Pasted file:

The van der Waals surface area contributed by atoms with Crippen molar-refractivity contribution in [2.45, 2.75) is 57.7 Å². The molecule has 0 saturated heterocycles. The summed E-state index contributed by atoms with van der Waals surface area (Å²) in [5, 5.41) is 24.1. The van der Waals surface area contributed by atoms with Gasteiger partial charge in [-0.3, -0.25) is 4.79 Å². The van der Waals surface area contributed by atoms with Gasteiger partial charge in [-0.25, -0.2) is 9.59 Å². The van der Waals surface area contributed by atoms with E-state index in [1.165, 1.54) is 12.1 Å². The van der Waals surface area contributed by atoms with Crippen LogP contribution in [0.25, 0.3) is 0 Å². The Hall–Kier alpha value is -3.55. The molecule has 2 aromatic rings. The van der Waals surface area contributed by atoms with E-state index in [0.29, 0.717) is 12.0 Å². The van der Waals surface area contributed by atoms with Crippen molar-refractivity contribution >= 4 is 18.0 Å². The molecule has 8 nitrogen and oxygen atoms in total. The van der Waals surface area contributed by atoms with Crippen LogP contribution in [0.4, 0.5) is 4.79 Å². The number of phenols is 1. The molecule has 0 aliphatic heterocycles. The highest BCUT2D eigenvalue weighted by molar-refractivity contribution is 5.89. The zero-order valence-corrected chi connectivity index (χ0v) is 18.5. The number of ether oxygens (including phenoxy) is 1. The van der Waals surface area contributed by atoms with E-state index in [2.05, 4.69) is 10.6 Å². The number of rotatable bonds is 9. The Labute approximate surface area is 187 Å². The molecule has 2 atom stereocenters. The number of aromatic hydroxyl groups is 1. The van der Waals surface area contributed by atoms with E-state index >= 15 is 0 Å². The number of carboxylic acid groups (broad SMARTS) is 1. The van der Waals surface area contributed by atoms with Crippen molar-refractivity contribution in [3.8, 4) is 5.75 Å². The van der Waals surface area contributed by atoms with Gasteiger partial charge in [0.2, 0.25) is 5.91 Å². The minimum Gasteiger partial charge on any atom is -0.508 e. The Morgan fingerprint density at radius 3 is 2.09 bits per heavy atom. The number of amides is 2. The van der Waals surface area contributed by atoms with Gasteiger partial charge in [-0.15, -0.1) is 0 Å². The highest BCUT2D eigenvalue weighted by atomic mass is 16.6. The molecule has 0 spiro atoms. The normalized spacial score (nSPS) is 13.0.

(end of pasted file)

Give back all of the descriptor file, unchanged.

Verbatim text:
The van der Waals surface area contributed by atoms with Crippen molar-refractivity contribution in [2.45, 2.75) is 57.7 Å². The molecule has 0 saturated heterocycles. The summed E-state index contributed by atoms with van der Waals surface area (Å²) in [5, 5.41) is 24.1. The van der Waals surface area contributed by atoms with Gasteiger partial charge in [-0.3, -0.25) is 4.79 Å². The van der Waals surface area contributed by atoms with Gasteiger partial charge in [-0.25, -0.2) is 9.59 Å². The van der Waals surface area contributed by atoms with E-state index in [1.165, 1.54) is 12.1 Å². The van der Waals surface area contributed by atoms with Crippen LogP contribution in [0.25, 0.3) is 0 Å². The Hall–Kier alpha value is -3.55. The molecule has 2 aromatic rings. The van der Waals surface area contributed by atoms with E-state index in [0.29, 0.717) is 12.0 Å². The van der Waals surface area contributed by atoms with Crippen molar-refractivity contribution >= 4 is 18.0 Å². The molecule has 8 nitrogen and oxygen atoms in total. The van der Waals surface area contributed by atoms with Crippen LogP contribution in [0.4, 0.5) is 4.79 Å². The number of phenols is 1. The molecule has 0 aliphatic heterocycles. The highest BCUT2D eigenvalue weighted by molar-refractivity contribution is 5.89. The zero-order valence-corrected chi connectivity index (χ0v) is 18.5. The number of ether oxygens (including phenoxy) is 1. The van der Waals surface area contributed by atoms with E-state index in [2.05, 4.69) is 10.6 Å². The number of rotatable bonds is 9. The Labute approximate surface area is 187 Å². The molecule has 2 atom stereocenters. The number of aromatic hydroxyl groups is 1. The van der Waals surface area contributed by atoms with E-state index >= 15 is 0 Å². The number of carboxylic acid groups (broad SMARTS) is 1. The van der Waals surface area contributed by atoms with Crippen molar-refractivity contribution in [3.8, 4) is 5.75 Å². The van der Waals surface area contributed by atoms with Gasteiger partial charge in [0.2, 0.25) is 5.91 Å². The minimum Gasteiger partial charge on any atom is -0.508 e. The Morgan fingerprint density at radius 3 is 2.09 bits per heavy atom. The number of amides is 2. The van der Waals surface area contributed by atoms with Gasteiger partial charge in [-0.15, -0.1) is 0 Å². The highest BCUT2D eigenvalue weighted by atomic mass is 16.6. The molecule has 0 spiro atoms. The normalized spacial score (nSPS) is 13.0.